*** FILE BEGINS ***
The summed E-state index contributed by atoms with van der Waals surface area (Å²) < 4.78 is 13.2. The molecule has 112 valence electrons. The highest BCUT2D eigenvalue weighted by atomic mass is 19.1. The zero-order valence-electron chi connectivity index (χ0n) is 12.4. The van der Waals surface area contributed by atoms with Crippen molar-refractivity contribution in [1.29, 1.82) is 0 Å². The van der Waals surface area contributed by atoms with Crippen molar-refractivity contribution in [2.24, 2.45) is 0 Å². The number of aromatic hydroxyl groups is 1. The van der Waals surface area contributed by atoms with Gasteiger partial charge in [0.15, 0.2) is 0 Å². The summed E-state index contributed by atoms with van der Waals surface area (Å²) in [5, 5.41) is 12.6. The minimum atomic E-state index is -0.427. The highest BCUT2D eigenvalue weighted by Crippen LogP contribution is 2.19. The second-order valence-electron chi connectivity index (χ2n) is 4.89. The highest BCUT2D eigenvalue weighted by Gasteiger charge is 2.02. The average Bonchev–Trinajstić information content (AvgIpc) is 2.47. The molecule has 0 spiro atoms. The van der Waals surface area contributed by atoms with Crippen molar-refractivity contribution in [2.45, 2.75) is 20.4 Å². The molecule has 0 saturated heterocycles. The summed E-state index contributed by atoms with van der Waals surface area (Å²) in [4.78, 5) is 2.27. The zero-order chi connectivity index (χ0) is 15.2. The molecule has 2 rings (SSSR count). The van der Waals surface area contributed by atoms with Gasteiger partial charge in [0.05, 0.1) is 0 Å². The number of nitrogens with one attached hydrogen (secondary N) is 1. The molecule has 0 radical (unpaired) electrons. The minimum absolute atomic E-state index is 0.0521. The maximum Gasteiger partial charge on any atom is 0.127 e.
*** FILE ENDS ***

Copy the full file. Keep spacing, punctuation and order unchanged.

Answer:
The summed E-state index contributed by atoms with van der Waals surface area (Å²) < 4.78 is 13.2. The molecule has 112 valence electrons. The highest BCUT2D eigenvalue weighted by atomic mass is 19.1. The zero-order valence-electron chi connectivity index (χ0n) is 12.4. The van der Waals surface area contributed by atoms with Crippen molar-refractivity contribution in [1.29, 1.82) is 0 Å². The van der Waals surface area contributed by atoms with Crippen molar-refractivity contribution in [2.24, 2.45) is 0 Å². The number of aromatic hydroxyl groups is 1. The van der Waals surface area contributed by atoms with Gasteiger partial charge in [0.15, 0.2) is 0 Å². The summed E-state index contributed by atoms with van der Waals surface area (Å²) in [5, 5.41) is 12.6. The minimum atomic E-state index is -0.427. The highest BCUT2D eigenvalue weighted by Crippen LogP contribution is 2.19. The second-order valence-electron chi connectivity index (χ2n) is 4.89. The highest BCUT2D eigenvalue weighted by Gasteiger charge is 2.02. The average Bonchev–Trinajstić information content (AvgIpc) is 2.47. The molecule has 0 spiro atoms. The van der Waals surface area contributed by atoms with Crippen molar-refractivity contribution in [2.45, 2.75) is 20.4 Å². The molecule has 0 saturated heterocycles. The summed E-state index contributed by atoms with van der Waals surface area (Å²) in [4.78, 5) is 2.27. The zero-order chi connectivity index (χ0) is 15.2. The molecule has 2 rings (SSSR count). The van der Waals surface area contributed by atoms with Gasteiger partial charge in [0.05, 0.1) is 0 Å². The number of nitrogens with one attached hydrogen (secondary N) is 1. The molecule has 0 radical (unpaired) electrons. The minimum absolute atomic E-state index is 0.0521. The maximum Gasteiger partial charge on any atom is 0.127 e.